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Half of Canadian Internet users now shop online once a month: poll

TORONTO - Almost half of Canada's Internet users are now shopping online at least once a month, suggests a new report.

About 87 per cent of the Canadian respondents in an online poll conducted for PricewaterhouseCoopers said they shop online at least once a year, while 49 per cent said they do so on a monthly basis.

Of the minority who are still not interested in doing any kind of shopping online, just over half said it's because they're concerned about the security of their personal data.

Citing that reason for avoiding web shopping was up 10 percentage points compared to a similar survey conducted for the firm a year earlier.

In January, MasterCard's SpendingPulse reported that Canadian e-commerce spending in December represented 7.8 per cent of total retail sales, a new high. For 2013, e-commerce sales in Canada were up by 2.3 per cent.

The PricewaterhouseCoopers poll also found that respondents were using their mobile devices more often to shop.

About one in four online shoppers said they used a tablet to buy something from a web store in 2013 (up about 20 per cent from a year earlier) and almost one in three used a smartphone (up about 25 per cent).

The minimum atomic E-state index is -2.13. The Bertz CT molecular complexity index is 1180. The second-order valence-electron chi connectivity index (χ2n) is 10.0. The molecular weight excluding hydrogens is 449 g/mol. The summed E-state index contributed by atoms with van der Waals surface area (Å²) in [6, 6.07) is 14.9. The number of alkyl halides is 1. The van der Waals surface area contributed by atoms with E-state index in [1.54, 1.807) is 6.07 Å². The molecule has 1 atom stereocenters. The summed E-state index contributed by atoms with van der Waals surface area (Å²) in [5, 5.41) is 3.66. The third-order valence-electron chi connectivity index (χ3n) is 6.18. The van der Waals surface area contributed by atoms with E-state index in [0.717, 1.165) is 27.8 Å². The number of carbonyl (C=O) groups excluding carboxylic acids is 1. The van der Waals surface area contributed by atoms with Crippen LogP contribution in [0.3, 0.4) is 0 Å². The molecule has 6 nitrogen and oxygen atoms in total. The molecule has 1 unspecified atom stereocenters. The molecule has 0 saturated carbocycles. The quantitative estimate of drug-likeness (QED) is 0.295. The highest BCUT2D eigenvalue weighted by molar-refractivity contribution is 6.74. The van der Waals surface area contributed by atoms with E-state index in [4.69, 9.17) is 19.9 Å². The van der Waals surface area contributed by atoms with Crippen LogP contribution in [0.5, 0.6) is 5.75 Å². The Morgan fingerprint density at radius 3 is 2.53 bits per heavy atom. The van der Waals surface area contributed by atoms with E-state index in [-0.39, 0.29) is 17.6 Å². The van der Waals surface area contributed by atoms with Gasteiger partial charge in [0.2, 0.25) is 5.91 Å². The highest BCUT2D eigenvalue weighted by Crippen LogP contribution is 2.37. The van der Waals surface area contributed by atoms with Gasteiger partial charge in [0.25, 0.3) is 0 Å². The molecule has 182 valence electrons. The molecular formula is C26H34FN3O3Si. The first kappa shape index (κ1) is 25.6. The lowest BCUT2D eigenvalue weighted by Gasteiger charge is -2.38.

Of those who said they don't shop on their smartphone, 38 per cent said it was because of security concerns while 36 per cent said their device's screen was too small to enjoy online shopping.

When asked how retailers could improve the in-store shopping experience, 47 per cent of the respondents said they wanted easy access to inventory data for the store's website or other locations.

About 28 per cent wanted sales associates to have the technology to process transactions anywhere in the store and 27 per cent wanted access to free WiFi with an easy log-in process.

The online poll with 1,002 Canadians was conducted in July and August.

The polling industry's professional body, the Marketing Research and Intelligence Association, says online surveys cannot be assigned a margin of error because they do not randomly sample the population like traditional telephone polls.

The Canadian Press


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